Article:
A new lawsuit seeks to kill a recent Trump administration rule that critics say deals a blow to transparency by giving the Environmental Protection Agency broad authority to shoot down public information requests.
The new rule—put in place without public input—was published on the Federal Register June 26 and goes into effect July 26.
"This rule is a shameful attempt to keep Americans in the dark about the Trump administration's sickening failures to protect our air, water, and wildlife," said Meg Townsend, open government attorney with the Center for Biological Diversity. "We have a right to know what EPA is trying to hide and which Trump appointee is trying to hide it."
In their suit filed Wednesday in the U.S. District Court for the District Columbia, the Center for Biological Diversity and the Environmental Integrity Project argue that the new regulation violates the Freedom of Information Act by allowing for information requests to be denied on the basis of "responsiveness," and violates the Administrative Procedure Act (APA) by allowing for responses to be delayed. The administration also violated the APA by not allowing for public comment on the rule change, the suit says.
Plaintiffs also challenge EPA's adoption of FOIA directives, which are substantive rules of general applicability governing EPA's FOIA practices, but which have never been published in the Federal Register or subjected to public comment in violation of the procedural rulemaking requirements of both FOIA and the APA. These secretly adopted FOIA directives institutionalize procedures and practices that serve to delay and often frustrate public access to public records by allowing EPA political appointees to oversee what information is made available to the public, and what information never sees the light of day.
"Government transparency is essential to modern democracy," the lawsuit states. "Congress enacted FOIA to provide the public with the right to federal agency records that illuminate government actions and empower the public to hold agencies accountable."
As The Hill reported last month,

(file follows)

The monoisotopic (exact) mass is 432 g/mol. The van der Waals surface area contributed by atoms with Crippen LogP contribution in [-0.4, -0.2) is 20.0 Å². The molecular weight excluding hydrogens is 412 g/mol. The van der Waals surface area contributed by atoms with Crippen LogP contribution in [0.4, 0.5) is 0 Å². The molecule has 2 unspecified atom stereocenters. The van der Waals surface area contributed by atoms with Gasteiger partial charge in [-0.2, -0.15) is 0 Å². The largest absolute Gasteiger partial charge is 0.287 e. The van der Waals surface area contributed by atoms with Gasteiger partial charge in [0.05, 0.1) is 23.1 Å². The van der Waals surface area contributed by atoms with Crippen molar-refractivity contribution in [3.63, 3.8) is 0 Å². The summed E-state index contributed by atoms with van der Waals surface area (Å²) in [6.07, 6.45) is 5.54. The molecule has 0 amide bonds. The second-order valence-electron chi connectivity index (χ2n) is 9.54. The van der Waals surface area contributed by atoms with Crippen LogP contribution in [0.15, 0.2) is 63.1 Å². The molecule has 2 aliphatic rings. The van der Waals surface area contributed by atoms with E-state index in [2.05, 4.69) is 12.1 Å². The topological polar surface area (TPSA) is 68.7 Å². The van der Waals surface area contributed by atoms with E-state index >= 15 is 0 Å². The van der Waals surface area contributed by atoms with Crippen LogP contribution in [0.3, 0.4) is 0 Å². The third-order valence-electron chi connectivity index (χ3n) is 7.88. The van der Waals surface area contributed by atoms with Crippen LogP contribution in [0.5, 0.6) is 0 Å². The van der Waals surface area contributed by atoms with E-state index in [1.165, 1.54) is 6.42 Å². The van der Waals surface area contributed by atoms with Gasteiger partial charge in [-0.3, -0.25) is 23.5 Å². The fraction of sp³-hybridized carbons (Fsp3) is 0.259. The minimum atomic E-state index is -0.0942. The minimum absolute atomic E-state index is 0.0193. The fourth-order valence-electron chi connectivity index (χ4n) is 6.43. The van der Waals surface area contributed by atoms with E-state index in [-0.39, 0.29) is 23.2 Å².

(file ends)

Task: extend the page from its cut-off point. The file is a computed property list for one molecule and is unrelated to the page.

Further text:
While the EPA administrator and other political appointees have had the ability to grant or deny FOIA requests, doing so under the "basis of responsiveness" and "no response" option is a new addition in the forthcoming rule.
Other major changes in the rule include a decision to no longer allow EPA regional offices to handle initial FOIA requests. All requests instead must first be sent to the agency's National FOIA Office, which will then delegate the requests to the proper office.
Any requests sent first to regional offices by members of the press, the public, or any organizations will not be redirected and won't be considered received.
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In a statement last month, the Sierra Club said the administration's motivation for the rule change was clear.
"Trump and [EPA Administrator Andrew] Wheeler are trying to end transparency and FOIA as we know it in a blatant attempt to hide their backdoor dealings with polluters," said Pat Gallagher, director of the organization's Environmental Law Program. "Make no mistake—this is happening precisely because transparency laws have revealed numerous embarrassing and even career ending scandals for Scott Pruitt and others."
The Center for Biological Diversity and the Environmental Integrity Project joined a number of other advocacy organizations to express concerns about the new rule in a letter (pdf) to Wheeler earlier this month.
Among their concerns were that the "rule inappropriately authorizes political appointees to make FOIA determinations and significantly increases the potential for abuse of the FOIA process." In addition, they warned, "Requiring all FOIA requests to be submitted to, and reviewed by, EPA Headquarters increases the potential for political abuse of the FOIA process."
The Environmental Integrity Project issued fresh criticism on Wednesday.
"EPA's rule would let political appointees decide whether or when to release information they are required to disclose by law," said Sylvia Lam, an attorney at the watchdog organization. "Not surprisingly, this administration has made that decision without even giving the public a chance to comment on this radical departure from current practice, which is to allow an agency's expert attorneys to make these legal determinations."
"The Freedom of Information Act holds government accountable to the governed by letting the public see how decisions are made," she said. "EPA's action strikes a blow at democratic values that are more important today than ever before."
Lawmakers have also taken aim at the new rule, with a bipartisan group of senators on Tuesday introducing related legislation.
Called the Open and Responsive Government Act (S. 2220) and introduced by Sens. Chuck Grassley (R-Iowa), Patrick Leahy (D-Vt.), John Cornyn (R-Texas), and Dianne Feinstein (D-Calif.), the measure is meant to counter to the EPA FOIA change as well as the recent Supreme Court ruling last month that "the term 'confidential' can be interpreted broadly to allow the government to withhold from disclosure under FOIA private businesses' financial or commercial data in the government's possession, even if the disclosure of that information would not cause any harm to the businesses," as CNN reported.
Leahy, in a statement, said: "Our bill is a targeted, commonsense step to bolster our premier transparency law, the Freedom of Information Act. The bill would limit the extent to which the government can use a recent Supreme Court opinion to justify abuses of a particular FOIA exemption to withhold information.
"And," he continued, "it would codify another court decision—one that the Trump administration increasingly ignores—prohibiting the government from withholding information on the tenuous rationale that it is supposedly not responsive to the FOIA request."